Monday, February 21, 2011

Go On - Be Unreasonable (It's Now The Only Reasonable Thing A Normal Person Can Do)

The Volokh Conspiracy (a name we love) has a blog post about the Maj. Nidal Hasan killings, which features a quote Glenn Reynolds highlighted:
You don’t rise in the armed forces if you can’t read your superiors. And the rising officers who met Hasan knew what their superiors wanted without having to be told. Islam was a religion of peace, and Muslims in the Army were a welcome sign of diversity. Treating Hasan as a dangerous Islamist would put those messages at risk.
So the politically correct message was more important than the life-and-death truth. That sounds familiar to anyone schooled in NewAge.

NewAgers are always screaming they're on a search for truth while utilizing lies to convince themselves and others. But, in the face of the conservative onslaught, that tactic seems to finally be failing and, with political correctness waning along with it, reality is being enforced again:
Oregon lawmakers will take the first step today toward ending legal protections for parents who rely solely on faith to treat their dying children.

The bill targets the Followers of Christ, an Oregon City church with a long history of children dying from treatable medical conditions. A previous crackdown restricted but did not eliminate religious immunity from state criminal statutes.

Rep. Carolyn Tomei, D-Milwaukie, said deaths of three Followers children in recent years – all without medical intervention – prompted her to introduce the bill. "Such gross and unnecessary neglect cannot be allowed, even if the parents are well-meaning," Tomei said.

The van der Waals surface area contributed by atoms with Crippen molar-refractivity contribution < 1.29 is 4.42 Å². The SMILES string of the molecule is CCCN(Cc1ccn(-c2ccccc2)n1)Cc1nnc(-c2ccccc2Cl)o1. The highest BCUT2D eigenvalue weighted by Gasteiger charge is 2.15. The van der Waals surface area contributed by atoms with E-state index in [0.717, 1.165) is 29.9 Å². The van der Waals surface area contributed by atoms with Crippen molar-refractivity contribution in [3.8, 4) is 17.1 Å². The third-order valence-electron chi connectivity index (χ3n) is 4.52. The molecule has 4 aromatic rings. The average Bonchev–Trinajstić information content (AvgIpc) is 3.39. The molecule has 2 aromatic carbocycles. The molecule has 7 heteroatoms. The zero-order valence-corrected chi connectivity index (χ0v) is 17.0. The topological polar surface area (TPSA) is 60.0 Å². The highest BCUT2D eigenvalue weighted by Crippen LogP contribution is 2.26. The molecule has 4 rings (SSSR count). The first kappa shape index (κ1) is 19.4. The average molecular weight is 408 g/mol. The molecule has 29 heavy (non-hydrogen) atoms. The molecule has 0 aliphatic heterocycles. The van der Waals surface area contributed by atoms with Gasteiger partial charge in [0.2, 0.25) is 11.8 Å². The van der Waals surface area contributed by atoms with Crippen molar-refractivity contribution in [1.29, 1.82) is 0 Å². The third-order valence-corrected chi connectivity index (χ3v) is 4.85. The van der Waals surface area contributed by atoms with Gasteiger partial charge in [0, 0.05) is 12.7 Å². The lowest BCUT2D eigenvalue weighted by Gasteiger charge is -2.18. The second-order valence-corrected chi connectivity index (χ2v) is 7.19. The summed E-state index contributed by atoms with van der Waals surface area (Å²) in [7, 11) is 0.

The legislation appears primed for approval. It has wide support both political parties, prosecutors, medical providers and child-protection groups, and there is no organized opposition.

"I don't think there'll be anyone coming to testify against it," Tomei said.

House Bill 2721 would remove spiritual treatment as a defense for all homicide charges. Moreover, if found guilty, parents would be subject to mandatory sentencing under Oregon's Measure 11.

Legislators and prosecutors hope the threat of long prison sentences will cause church members to reconsider their tradition of rejecting medical treatment in favor of faith healing.

"This will level the playing field so all parents will be operating under the same rules," said Clackamas County District Attorney John Foote. "It's going to make it easier to hold parents accountable who don't protect their children."
It may seem wild that Oregon has to pass a law to stop parents from killing their kids, but that's the nature of belief:

There's no reasoning with it.

Along with trying to sort out what's wrong with political correctness, the ability to reason is part of the problem for anyone trying to comprehend NewAge crimes, especially when working within a politically correct culture or framework. Listen to this take on the problems Phoenix prosecutors face in the James Arthur Ray "sweatlodge" murder trial:
“They will have to prove that what happened is something so far removed from what a reasonable person doing that type of activity would do,” said Phoenix criminal defense attorney Michael Black.
If you ask us, that shouldn't be too hard in this new conservative climate:

Abandon politically correct thinking and it's obvious no reasonable person would've even been there.

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